Morristown NJ Property Reappraisal: A Guide for Homeowners

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MORRISTOWN – Local properties will undergo a citywide reassessment for the first time in nearly two decades starting next month, although city officials have stressed the process will not automatically equate to an increase taxes.

The upcoming reassessment, which has been mandated by the Morris County Tax Board, will begin with fieldwork for commercial properties during the first week of August, the city announced on its website this week. The evaluation of the residences should last from the end of September to December.

Morristown City Council is hosting a public information session at 7 p.m. Wednesday, July 27 in the Council Chambers at City Hall. Employees of Appraisal Systems, Inc., the company performing the appraisal, will be present to discuss the reassessment and answer any questions regarding the process.

The reassessment would be the first in the community of 20,000 since 2004 and will come after years of major redevelopment projects across the city. In an online statement that outlined key aspects of the reassessment, Morristown stressed that the process does not mean all residents and business owners will pay higher property taxes.

“Reassessments are not an opportunity for Morristown to raise more money to support citywide services; rather, a reassessment is a residential, commercial, or property assessment that ensures property taxes are distributed fairly across the community,” the announcement reads. “This reassessment will ensure that all Morristown residents know the full and fair value of their property and pay their fair share of taxes.”

The average residential property in the city was valued at nearly $357.00 last year, with an average property tax bill of $10,240, according the State Department of Community Affairs.

Any tax changes on an individual property will depend on its value relative to the city’s total tax base, the city said in its statement. If a residential assessment increases by less than the increase in Morristown’s total value, that owner would actually see the tax rate drop, the city said.

Starting in September, rating system inspectors will visit homes between 9 a.m. and 5 p.m. to gather information for reassessments. If a resident is not home on the first visit, the employee will leave a card with instructions for scheduling an inspection. Company representatives will make a second unscheduled visit if they do not hear from the resident.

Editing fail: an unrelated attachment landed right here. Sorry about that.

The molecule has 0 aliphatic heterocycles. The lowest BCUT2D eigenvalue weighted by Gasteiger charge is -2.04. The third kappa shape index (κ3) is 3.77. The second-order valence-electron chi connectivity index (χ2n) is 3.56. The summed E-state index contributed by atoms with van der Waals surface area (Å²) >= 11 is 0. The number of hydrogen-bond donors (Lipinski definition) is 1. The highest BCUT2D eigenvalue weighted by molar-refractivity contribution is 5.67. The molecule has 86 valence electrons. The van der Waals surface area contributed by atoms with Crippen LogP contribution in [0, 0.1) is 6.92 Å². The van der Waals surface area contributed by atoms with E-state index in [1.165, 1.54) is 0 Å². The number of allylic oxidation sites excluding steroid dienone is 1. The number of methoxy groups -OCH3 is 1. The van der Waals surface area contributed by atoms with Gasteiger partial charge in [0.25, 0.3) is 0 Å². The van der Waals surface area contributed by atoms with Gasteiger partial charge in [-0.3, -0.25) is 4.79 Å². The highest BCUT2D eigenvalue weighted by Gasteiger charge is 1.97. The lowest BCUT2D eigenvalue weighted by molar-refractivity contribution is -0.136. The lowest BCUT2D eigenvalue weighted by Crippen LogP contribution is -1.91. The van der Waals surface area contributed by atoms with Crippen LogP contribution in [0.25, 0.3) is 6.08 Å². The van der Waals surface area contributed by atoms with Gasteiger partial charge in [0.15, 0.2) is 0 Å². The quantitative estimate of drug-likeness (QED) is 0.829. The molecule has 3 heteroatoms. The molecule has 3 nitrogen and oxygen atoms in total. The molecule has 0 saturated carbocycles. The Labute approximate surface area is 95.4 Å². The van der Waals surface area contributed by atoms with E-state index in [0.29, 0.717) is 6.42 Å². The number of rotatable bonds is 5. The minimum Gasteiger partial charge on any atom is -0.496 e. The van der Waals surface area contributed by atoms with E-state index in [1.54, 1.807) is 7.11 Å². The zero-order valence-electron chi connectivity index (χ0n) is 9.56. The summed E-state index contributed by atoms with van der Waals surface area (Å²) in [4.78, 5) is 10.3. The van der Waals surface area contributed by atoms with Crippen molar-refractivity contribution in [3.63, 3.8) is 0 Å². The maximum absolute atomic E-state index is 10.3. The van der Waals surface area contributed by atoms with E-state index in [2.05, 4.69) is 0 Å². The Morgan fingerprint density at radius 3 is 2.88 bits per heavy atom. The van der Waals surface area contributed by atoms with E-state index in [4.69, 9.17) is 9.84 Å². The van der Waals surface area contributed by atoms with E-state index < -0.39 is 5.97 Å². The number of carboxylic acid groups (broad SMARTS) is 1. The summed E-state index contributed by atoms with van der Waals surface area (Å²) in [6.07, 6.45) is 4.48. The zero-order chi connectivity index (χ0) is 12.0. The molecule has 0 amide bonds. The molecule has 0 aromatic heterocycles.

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Each reassessment consists of an exterior inspection, which includes measurements and photographs of a property’s exterior, and an interior inspection, which requires entry into each building. Inspectors will note features such as number of bathrooms and age of the property and check measurements inside homes and businesses.

In its statement, the city urged homeowners to work with inspectors, saying if they can’t get inside a home, they “will make certain assumptions based on exterior conditions and neighborhood characteristics.” . This could result in a property being appraised at a higher value than its actual value.

For security reasons, all Appraisal Systems representatives will carry photo identification and register their name with the Morristown Police Department, the city said. Employees have all undergone extensive background checks, and their ID and vehicle make and model will be displayed on the Company Website.

Inspectors will also be required to wear face masks during inspections due to COVID-19 concerns. Residents who are not comfortable letting someone into their home for health reasons can schedule a virtual interior inspection, according to the city.

Morristown will share more details about the reassessment process, including timelines and informational graphics and videos, on its website and social media platforms in the coming days, officials said. All documents will be posted at www.townofmorristown.org.

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